Kurt Busch then won at Sonoma for his first win in 2011, leading 76 of 110 laps. Kurt Busch then won at Dover.

His season was again not without controversy. At Richmond he verbally abused Penske vice-president Tom German who was subbing for Roger Penske. At Pocono in late August 2011, Busch beat rival Jimmie Johnson for a third place spot but Johnson accused Kurt of rough driving after the race vowing that if Kurt crashed him again he would take it personal. At Richmond, Kurt accidentally crashed Johnson who soon afterwards was parked by NASCAR for actions detrimental to the sport (Johnson retaliated). At Homestead, Kurt Busch was fined $50,000 for giving a profane gesture after wrecking, and for verbally abusing reporter Jerry Punch. Busch was mutually fired by Penske after 2011.

A disgraced Kurt Busch showed up to the NASCAR Championship buffet, announcing that he would find help from sports doctors and restart his life.

2012-2013 Edit

In early 2012, Kurt Busch announced that with help from a good friend off the track, Felix Sabates, he joined James Finch's Phoenix Racing team to drive the #51 chevy, as his starting point of improving his reputation.

Kurt also announced that in 2012, he would join younger brother's NNS team Busch Motorsports, to race the #54 Monster Energy Drink Toyota. Kurt won the NNS operation their first victory holding off Denny Hamlin by half a car length to win at Richmond.

Since Busch won a pole spot in 2011 as well as two wins, he automatically qualified the #51 Hendrick Motorsports sponsored chevy, to the Budweiser Shootout race. Kurt Busch was moving towards the front in the final laps but was collected in a multi-car pileup that found Busch's car being crushed; and Jeff Gordon flipping over three times. Kurt's younger brother Kyle won the race.

Kurt Busch had a slow start to the 2012 season but was giving Finch good finishes for the unsponsored team. At Darlington, Kurt Busch blew out a tire and crashed with 6 laps left collecting Ryan Newman. This accident caused Newman's pit crew to target Busch for a post-race feud. NASCAR fined Kurt $50,000 and put him on probation for 6 weeks when they discovered that Kurt Busch had violently drove through Newman's pit stall barely avoiding the 39 crew members; with a few laps left in the event before the final restart.

On June 4th, after the weekend at Dover, NASCAR parked Kurt Busch from the Pocono weekend for a post-race incident with Justin Allgiar and for shouting inappropriate language at reporter Bob Pockrass. Busch was also put on probation until December 31st 2012.

Kurt Busch redeemed himself from his penalty by leading some laps and finishing an upset third place at Sonoma; the team's best finish that year.

In Autumn 2012, Kurt Busch announced to have been hired by Furniture Row Racing to replace Regan Smith in the #78 Denver Mattress team after Talladega through 2013.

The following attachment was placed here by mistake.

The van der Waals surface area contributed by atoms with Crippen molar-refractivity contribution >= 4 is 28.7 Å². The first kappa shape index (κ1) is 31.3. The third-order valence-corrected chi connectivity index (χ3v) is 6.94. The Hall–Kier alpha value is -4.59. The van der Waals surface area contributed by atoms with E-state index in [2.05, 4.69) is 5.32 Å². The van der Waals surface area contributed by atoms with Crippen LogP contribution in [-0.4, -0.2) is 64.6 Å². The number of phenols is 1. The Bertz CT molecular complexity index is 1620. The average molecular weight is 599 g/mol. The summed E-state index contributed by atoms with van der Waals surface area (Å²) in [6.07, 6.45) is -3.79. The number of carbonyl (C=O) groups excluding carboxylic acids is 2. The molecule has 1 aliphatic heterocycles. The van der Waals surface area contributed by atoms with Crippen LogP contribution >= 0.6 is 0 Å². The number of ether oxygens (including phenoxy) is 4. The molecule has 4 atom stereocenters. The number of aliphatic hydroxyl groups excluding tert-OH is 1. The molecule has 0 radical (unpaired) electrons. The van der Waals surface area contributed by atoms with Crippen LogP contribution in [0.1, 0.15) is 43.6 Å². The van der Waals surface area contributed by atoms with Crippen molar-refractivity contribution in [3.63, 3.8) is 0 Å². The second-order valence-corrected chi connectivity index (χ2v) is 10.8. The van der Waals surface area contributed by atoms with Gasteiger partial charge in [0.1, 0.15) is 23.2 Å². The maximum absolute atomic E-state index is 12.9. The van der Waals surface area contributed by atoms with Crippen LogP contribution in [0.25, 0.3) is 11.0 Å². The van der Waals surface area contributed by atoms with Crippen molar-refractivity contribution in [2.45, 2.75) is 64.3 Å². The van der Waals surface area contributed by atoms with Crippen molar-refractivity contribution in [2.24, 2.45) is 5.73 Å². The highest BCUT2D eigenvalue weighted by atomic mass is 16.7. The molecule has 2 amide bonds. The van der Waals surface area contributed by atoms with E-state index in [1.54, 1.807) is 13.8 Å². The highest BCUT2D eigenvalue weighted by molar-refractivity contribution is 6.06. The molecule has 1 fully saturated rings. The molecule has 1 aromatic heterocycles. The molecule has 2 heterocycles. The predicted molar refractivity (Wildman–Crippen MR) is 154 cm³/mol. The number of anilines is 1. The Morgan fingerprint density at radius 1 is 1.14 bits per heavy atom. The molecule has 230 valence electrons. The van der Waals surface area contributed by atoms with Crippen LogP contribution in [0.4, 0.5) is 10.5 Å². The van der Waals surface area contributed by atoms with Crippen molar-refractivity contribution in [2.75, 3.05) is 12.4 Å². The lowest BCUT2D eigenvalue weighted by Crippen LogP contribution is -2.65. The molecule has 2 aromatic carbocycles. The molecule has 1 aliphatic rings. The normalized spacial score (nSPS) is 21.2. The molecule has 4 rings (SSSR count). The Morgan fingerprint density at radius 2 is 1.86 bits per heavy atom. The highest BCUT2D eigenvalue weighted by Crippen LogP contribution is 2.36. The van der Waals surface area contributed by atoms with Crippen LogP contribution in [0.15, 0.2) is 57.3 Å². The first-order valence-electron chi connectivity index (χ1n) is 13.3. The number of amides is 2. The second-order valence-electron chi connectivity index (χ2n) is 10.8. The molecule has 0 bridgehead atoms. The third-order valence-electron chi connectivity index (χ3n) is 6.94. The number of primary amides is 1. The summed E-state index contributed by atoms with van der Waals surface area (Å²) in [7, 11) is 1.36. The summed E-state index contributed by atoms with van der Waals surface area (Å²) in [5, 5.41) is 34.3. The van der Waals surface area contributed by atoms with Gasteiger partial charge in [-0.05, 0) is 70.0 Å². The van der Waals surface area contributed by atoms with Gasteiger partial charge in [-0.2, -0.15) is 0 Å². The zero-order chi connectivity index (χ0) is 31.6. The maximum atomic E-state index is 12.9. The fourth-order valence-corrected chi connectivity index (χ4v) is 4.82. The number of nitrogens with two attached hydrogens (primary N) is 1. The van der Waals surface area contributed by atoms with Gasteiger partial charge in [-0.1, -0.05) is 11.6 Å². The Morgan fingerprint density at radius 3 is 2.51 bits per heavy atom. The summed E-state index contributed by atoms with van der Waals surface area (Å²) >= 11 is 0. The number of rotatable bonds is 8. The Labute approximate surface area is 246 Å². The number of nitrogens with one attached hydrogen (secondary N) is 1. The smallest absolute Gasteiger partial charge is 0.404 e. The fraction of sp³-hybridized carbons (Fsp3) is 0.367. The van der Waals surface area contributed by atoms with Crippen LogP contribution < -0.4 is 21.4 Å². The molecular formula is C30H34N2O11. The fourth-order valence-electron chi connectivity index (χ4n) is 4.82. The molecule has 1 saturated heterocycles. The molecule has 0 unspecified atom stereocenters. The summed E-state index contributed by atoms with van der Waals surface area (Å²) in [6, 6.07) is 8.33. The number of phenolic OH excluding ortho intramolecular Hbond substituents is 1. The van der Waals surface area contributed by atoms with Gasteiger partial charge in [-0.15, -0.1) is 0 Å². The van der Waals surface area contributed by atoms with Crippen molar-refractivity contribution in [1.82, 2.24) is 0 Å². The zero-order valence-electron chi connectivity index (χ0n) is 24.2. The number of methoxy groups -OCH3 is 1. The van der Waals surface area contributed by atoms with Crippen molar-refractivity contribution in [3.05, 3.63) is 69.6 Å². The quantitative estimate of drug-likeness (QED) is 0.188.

At Talladega in the waning races, Kurt had his greatest race of the year leading some laps contending to win. However half-way into the event on lap 100, Busch ran out of gas and crashed. Busch realized his car was still drivable and as paramedics came, Busch went back in his car and drove to the garage. NASCAR parked Busch for the rest of the event for ignoring an order to stop for the medical assistance. NASCAR later forgave Busch and the #51 team that week, when they learned that Busch could not hear the order due to him not wearing his helmet.

Kurt Busch quickly had stunning performances after replacing Regan Smith.

In 2013, Kurt Busch performed so well. He nearly won at Fontana in spring after recovering from speeding penalties. At Texas Kurt Busch had an unbeatable pole spot speed but lost the pole to the final one to qualify; younger brother Kyle. Kurt said after losing the pole "I'd rather lose to Kyle than anybody else. I am bitter that I did lose it to him because if they give him a shotgun like they always have, he does not know how to use the darn thing."

Kurt Busch nearly won the All-Star Race, nearly won the Coca-Cola 600 and Richmond. Kurt Busch led some laps at Richmond but after the race was confronted by angered Tony Stewart and Matt Kenseth for previous contact in the race.

At Sonoma, Kurt Busch was about to take the lead from Marcos Ambrose early in the event, but was penalized twice for speeding on pit road; Busch amazed everybody by recovering to finish in the top five.

Kurt Busch almost won at Loudon but wrecked with Ryan Newman in a controversial matter. This led to an insult trading between Newman and both Busch brothers after the event ended.

In August 2013, Kurt Busch, during a NASCAR meeting met legendary businessman & Stewart-Haas Racing co-owner, Gene Haas who was subbing for an injured Tony Stewart at the meeting. Haas offered Kurt Busch a multi-year deal to drive for SHR in a fourth team for 2014, under Haas' automation company sponsorship. Busch accepted the offer.

At Richmond, Kurt Busch finished in second place and made the #78 team an upset contender for the Sprint Cup title. Busch was visibly emotional. However since winner Carl Edwards went unpenalized for a restart issue that found him jumping the restart ahead of leader Paul Menard, fans and his supporters (excluding Kurt) have claimed that Kurt not only got into the Chase but actually won the Richmond event.

When NASCAR officially listed Edwards as the winner, fans ridiculed them for the decision believing that Kurt was robbed of the win. These ridicules led NASCAR to make a new official rule at the end of the week, stating that any car can have a head-start on a restart from then on. NASCAR also gave Kurt and Furniture Row Racing, bonus points and bigger paychecks to put the whole thing behind them. Kurt Busch however stated that week that although he accepted the points and bonus payments offer he was satisfied with his second place spot regardless if Edwards went penalized or not.

After the Chicagoland event, Tony Stewart and Gene Haas announced that Kurt Busch's 2014 number would be 41; Stewart's number 14 spelled backwards. At Kansas, Kurt Busch finished in the top five behind future teammate and race winner Kevin Harvick. However Busch was confronted by Jeff Gordon after the race and an argument occurred. Although Busch and Gordon claim that their argument was a civil talk, however the video shows otherwise since their faces when arguing looked defensive.

Kurt finished 10th in the 2013 standings.

2014: Stewart-Haas Racing Edit